Denying disabled people access to services like transportation is illegal under the Americans with Disabilities Act and it’s a violation of the terms Lyft and Uber drivers must agree to. Yet many wheelchair users and disabled people with service dogs say discrimination from ride-hailing services is the norm, The Daily Dot says.
Disabled people spoke out this week about the discrimination they often face when trying to use ride-hailing services including Uber and Lyft. In response, people across the political spectrum subjected activists to harassment. Disability advocate and public speaker Ryan Honick has cerebral palsy and a service dog named Pico who helps him with tasks made difficult by his disability. After drivers denied him service because of Pico with little to no response from the companies, Honick started recording and documenting his interactions with drivers for proof. In an interview last year with NowThis Honick said it happens so often that he’s “almost grateful” when he doesn’t have to argue for his rights.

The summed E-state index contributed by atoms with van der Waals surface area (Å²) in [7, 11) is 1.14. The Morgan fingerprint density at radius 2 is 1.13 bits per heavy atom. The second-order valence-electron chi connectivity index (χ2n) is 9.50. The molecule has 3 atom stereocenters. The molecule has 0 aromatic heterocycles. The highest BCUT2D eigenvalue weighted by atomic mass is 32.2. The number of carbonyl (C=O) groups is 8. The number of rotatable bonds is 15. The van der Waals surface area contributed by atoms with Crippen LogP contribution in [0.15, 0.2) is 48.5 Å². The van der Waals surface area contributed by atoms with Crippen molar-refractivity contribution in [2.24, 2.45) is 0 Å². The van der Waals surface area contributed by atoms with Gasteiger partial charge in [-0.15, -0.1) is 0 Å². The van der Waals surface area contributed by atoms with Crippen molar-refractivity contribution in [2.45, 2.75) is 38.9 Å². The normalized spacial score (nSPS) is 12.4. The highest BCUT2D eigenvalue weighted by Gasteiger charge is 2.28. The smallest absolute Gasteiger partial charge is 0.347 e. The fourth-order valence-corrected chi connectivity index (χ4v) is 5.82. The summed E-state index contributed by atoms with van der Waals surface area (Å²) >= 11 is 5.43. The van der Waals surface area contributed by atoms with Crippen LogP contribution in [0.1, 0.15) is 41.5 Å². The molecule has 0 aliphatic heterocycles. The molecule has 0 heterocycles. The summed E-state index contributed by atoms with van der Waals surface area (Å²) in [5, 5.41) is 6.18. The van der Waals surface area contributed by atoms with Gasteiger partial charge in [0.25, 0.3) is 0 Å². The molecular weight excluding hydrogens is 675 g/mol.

This week, he documented being rejected by three Lyft drivers in under five minutes. One Twitter activist said her friend, who is disabled, was abandoned by drivers so many times that they were suspended from the app for “too many cancellation”. Another disability advocate said she was forced to go into private lockdown on Twitter this week after sharing her difficulties getting ride-hailing services. The activist, who asked that her name not be published for security reasons, said she was denied service by Uber drivers five times within a week.
The activist recorded part of an interaction with a driver who arrived, got out of his car to argue with her, and left her on the curb. The activist said she asked for the driver to be trained on ADA compliance, but Uber banned the driver. The activist was then inundated with accusations that she tried to ruin a low-wage worker’s life. She also faced anti-Semitic abuse and was doxxed on various platforms.